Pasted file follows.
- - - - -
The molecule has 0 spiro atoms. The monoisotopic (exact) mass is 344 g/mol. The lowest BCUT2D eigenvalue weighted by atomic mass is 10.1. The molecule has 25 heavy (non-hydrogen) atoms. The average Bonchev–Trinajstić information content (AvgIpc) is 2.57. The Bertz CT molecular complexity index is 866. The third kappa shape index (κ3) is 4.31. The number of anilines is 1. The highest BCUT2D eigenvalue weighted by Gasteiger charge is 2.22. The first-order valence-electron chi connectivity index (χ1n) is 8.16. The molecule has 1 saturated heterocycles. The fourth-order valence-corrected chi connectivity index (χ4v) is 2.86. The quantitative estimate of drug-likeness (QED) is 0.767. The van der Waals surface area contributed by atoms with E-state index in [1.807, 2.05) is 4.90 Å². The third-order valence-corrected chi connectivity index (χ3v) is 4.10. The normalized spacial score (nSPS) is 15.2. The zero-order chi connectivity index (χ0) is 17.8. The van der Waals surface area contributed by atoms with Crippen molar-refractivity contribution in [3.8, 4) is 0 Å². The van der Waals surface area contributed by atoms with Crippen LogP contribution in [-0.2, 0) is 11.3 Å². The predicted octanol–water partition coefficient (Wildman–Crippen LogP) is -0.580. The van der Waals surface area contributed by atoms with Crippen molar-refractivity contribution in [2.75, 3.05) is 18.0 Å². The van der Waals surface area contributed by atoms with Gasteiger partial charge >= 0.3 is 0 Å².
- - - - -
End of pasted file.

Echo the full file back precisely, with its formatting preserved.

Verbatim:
The molecule has 0 spiro atoms. The monoisotopic (exact) mass is 344 g/mol. The lowest BCUT2D eigenvalue weighted by atomic mass is 10.1. The molecule has 25 heavy (non-hydrogen) atoms. The average Bonchev–Trinajstić information content (AvgIpc) is 2.57. The Bertz CT molecular complexity index is 866. The third kappa shape index (κ3) is 4.31. The number of anilines is 1. The highest BCUT2D eigenvalue weighted by Gasteiger charge is 2.22. The first-order valence-electron chi connectivity index (χ1n) is 8.16. The molecule has 1 saturated heterocycles. The fourth-order valence-corrected chi connectivity index (χ4v) is 2.86. The quantitative estimate of drug-likeness (QED) is 0.767. The van der Waals surface area contributed by atoms with E-state index in [1.807, 2.05) is 4.90 Å². The third-order valence-corrected chi connectivity index (χ3v) is 4.10. The normalized spacial score (nSPS) is 15.2. The zero-order chi connectivity index (χ0) is 17.8. The van der Waals surface area contributed by atoms with Crippen molar-refractivity contribution in [3.8, 4) is 0 Å². The van der Waals surface area contributed by atoms with Crippen LogP contribution in [-0.2, 0) is 11.3 Å². The predicted octanol–water partition coefficient (Wildman–Crippen LogP) is -0.580. The van der Waals surface area contributed by atoms with Crippen molar-refractivity contribution in [2.75, 3.05) is 18.0 Å². The van der Waals surface area contributed by atoms with Gasteiger partial charge >= 0.3 is 0 Å².